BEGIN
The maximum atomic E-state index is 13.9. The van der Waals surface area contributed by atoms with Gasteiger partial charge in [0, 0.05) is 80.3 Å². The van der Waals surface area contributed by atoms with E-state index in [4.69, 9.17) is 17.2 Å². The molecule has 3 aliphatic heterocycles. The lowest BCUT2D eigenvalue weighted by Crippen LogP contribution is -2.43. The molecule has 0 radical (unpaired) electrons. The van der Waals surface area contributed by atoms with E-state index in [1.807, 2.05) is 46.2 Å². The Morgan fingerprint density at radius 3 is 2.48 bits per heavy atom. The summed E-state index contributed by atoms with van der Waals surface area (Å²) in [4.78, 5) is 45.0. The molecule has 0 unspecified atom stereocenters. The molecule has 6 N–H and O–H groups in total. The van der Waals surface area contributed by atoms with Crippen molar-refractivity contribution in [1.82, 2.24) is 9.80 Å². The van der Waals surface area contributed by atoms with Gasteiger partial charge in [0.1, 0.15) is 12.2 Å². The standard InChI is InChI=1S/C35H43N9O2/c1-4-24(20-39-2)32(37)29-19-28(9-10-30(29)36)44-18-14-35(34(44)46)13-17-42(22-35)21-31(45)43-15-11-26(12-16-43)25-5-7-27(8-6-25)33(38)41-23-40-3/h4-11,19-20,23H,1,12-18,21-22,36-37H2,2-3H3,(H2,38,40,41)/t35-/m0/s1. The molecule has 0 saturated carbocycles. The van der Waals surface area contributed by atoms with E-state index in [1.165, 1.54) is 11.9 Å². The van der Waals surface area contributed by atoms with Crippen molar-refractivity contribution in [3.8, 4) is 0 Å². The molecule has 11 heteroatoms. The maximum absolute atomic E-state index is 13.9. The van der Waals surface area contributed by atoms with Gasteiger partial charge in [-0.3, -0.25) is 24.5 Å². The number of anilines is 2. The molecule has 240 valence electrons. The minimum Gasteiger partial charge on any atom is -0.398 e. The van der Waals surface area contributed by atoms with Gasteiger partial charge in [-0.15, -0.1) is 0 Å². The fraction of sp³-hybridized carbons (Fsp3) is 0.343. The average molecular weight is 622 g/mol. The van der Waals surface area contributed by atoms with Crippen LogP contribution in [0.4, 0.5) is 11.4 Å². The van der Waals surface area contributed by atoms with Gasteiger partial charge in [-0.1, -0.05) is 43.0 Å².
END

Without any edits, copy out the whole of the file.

The maximum atomic E-state index is 13.9. The van der Waals surface area contributed by atoms with Gasteiger partial charge in [0, 0.05) is 80.3 Å². The van der Waals surface area contributed by atoms with E-state index in [4.69, 9.17) is 17.2 Å². The molecule has 3 aliphatic heterocycles. The lowest BCUT2D eigenvalue weighted by Crippen LogP contribution is -2.43. The molecule has 0 radical (unpaired) electrons. The van der Waals surface area contributed by atoms with E-state index in [1.807, 2.05) is 46.2 Å². The Morgan fingerprint density at radius 3 is 2.48 bits per heavy atom. The summed E-state index contributed by atoms with van der Waals surface area (Å²) in [4.78, 5) is 45.0. The molecule has 0 unspecified atom stereocenters. The molecule has 6 N–H and O–H groups in total. The van der Waals surface area contributed by atoms with Crippen molar-refractivity contribution in [1.82, 2.24) is 9.80 Å². The van der Waals surface area contributed by atoms with Gasteiger partial charge in [0.1, 0.15) is 12.2 Å². The standard InChI is InChI=1S/C35H43N9O2/c1-4-24(20-39-2)32(37)29-19-28(9-10-30(29)36)44-18-14-35(34(44)46)13-17-42(22-35)21-31(45)43-15-11-26(12-16-43)25-5-7-27(8-6-25)33(38)41-23-40-3/h4-11,19-20,23H,1,12-18,21-22,36-37H2,2-3H3,(H2,38,40,41)/t35-/m0/s1. The molecule has 0 saturated carbocycles. The van der Waals surface area contributed by atoms with E-state index in [1.165, 1.54) is 11.9 Å². The van der Waals surface area contributed by atoms with Crippen molar-refractivity contribution in [3.8, 4) is 0 Å². The molecule has 11 heteroatoms. The maximum absolute atomic E-state index is 13.9. The van der Waals surface area contributed by atoms with Gasteiger partial charge in [-0.3, -0.25) is 24.5 Å². The number of anilines is 2. The molecule has 240 valence electrons. The minimum Gasteiger partial charge on any atom is -0.398 e. The van der Waals surface area contributed by atoms with Gasteiger partial charge in [-0.15, -0.1) is 0 Å². The fraction of sp³-hybridized carbons (Fsp3) is 0.343. The average molecular weight is 622 g/mol. The van der Waals surface area contributed by atoms with Crippen LogP contribution in [0.4, 0.5) is 11.4 Å². The van der Waals surface area contributed by atoms with Gasteiger partial charge in [-0.1, -0.05) is 43.0 Å².